The Beagle Ban

The Agriculture Wildlife sub-committee began debate this week on a bill that would ban hunting dogs from crossing property lines without permission. The committee room was packed with concerned citizens, unlike other more sparsely attended hearings that focused on school budget cuts, etc.  In fact, more citizens showed up for this hearing than attended the impeachment resolution debate.  Most of the people were hunters who use Beagles and Walker Hounds. A few property owners came to complain about the dogs and their owners whom they term as “renegade hunters.”

Up in Blue Ridge, I frequently have Beagles running through my back yard in pursuit of something. I have always admired the way that they stay focused on the task at hand (unlike some Legislators that I know.) They never stop to socialize (again, unlike some Legislators that I know.) As I sat in the meeting, I kept trying to figure out how to make Beagles recognize property lines but finally determined that you cannot legislate against instinct.

UPDATE – The bill came up for a vote before the full Agriculture Committee. It seemed that most of the legislators would be in support of the ban. Davey Hiott from Pickens made a strong hunting heritage speech against the bill and I pointed out that the minimum$500 fine per trespassing dog seemed an extreme punishment, especially since the dogs would not actually have to pay it. Debate on the bill was adjourned and it was sent back to sub-committee.

UPDATE – This bill was returned to subcommittee last and debate was taken up again around 7pm. Several hunters continued to voice their concerns about this bill being more of an attack on hunting than trying to protect private property rights. The subcommittee (of which I am not a member) voted to amend the bill to exclude dogs that are used for bear hunting and to cap the fine at $1000. The bill should come back up in full committee the week beginning 21 February.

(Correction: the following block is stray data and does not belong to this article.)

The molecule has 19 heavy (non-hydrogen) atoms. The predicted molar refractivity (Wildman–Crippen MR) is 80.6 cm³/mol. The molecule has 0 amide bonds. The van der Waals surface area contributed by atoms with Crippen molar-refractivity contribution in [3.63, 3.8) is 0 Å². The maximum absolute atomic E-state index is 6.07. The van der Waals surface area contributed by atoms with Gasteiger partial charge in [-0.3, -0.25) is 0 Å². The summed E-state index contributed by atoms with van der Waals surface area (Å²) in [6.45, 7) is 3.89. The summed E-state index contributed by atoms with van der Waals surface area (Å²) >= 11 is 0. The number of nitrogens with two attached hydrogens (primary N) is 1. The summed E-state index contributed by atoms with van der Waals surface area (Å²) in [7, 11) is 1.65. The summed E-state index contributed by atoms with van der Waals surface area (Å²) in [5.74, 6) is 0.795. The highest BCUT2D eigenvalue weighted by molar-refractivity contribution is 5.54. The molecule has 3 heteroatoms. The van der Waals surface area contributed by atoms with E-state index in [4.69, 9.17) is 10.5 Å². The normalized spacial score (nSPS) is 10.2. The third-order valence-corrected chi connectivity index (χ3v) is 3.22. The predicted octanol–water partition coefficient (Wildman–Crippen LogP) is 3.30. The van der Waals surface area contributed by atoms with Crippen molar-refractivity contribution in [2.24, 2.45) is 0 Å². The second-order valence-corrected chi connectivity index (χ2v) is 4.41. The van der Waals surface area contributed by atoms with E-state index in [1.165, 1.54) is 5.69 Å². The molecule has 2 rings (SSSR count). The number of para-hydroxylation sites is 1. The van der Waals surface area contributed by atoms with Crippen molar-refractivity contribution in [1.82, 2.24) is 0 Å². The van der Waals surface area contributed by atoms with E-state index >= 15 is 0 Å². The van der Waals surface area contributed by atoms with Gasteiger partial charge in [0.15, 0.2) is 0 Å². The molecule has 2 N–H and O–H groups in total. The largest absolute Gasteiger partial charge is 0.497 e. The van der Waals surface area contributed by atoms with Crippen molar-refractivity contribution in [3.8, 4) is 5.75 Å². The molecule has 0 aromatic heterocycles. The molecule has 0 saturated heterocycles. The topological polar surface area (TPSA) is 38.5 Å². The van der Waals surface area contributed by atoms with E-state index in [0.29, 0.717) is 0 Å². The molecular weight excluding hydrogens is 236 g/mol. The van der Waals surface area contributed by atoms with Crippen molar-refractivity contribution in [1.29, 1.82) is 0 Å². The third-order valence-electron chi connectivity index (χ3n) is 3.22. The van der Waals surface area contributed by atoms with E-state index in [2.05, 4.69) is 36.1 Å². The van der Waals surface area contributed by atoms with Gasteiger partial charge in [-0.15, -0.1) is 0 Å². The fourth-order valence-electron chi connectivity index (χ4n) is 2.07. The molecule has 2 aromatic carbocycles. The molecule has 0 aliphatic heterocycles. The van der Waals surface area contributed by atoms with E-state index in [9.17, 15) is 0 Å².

UPDATE – This bill finally came before full committee on March 4 and passed by a voice vote. Several of us did speak out against the bill but were defeated. The bill will be taken up by the full House and I expect it to ultimately fail.

To Preserve and Improve

Edmund Burke, a British Member of Parliament during the American Revolution and defender of the American colonists, once famously said “All that is necessary for the triumph of evil is for good men to do nothing.” He also observed that “A disposition to preserve, and an ability to improve, taken together, would be my standard of a statesman.” Acknowledged as the philosophical founder of modern conservatism, Burke’s theories provide a common-sense route to achieve serious reform in our state government.  He was a proponent of organic reform that built upon inherited forms and traditions. He did not believe that reform based on abstract theory ever improved the institutions of government.

If we want to see proof of his assertions, we need only look at the efforts over the past seven years to reform our state government. Based upon the abstract notion that our Governor should have more power like those in other states, the current reform movement desires to rewrite the state constitution so that the Governor would control more of our state agencies and appoint our cabinet level officers. These reform efforts have largely failed in the Legislature because its underlying theory ignores South Carolina’s inherited form of government. In the same sense that Great Britain is controlled by the House of Commons and not the King, we are controlled by the Legislature, not the Governor – a tradition going back to 1729, the year that Burke was born.

How then do we “preserve and improve” our state government? Instead of rewriting our constitution to create a different system of governance, the Legislature should concentrate on those people already in positions of oversight at each agency. The Legislature appoints many citizens to various commissions and boards to provide oversight. Beyond the appointments, the relationship remains passive with the Legislature dependent upon the commissioners to communicate problems as they occur.

Unfortunately, there are two recently publicized examples of the lack of communication between the commissioners appointed to supervise state agencies and the Legislature.  The Legislative Audit Council recently released a report detailing the failures of the Employment Security Commission. The ESC has gone from an $800 million surplus in 2000 to insolvency in 2010 at a time when unemployed South Carolinians need these benefits most. The report specifically noted that the ESC failed to give the Legislature adequate information about the declining trust fund balance nor did the ESC makes recommendations to prevent the fund’s decline as required by state law.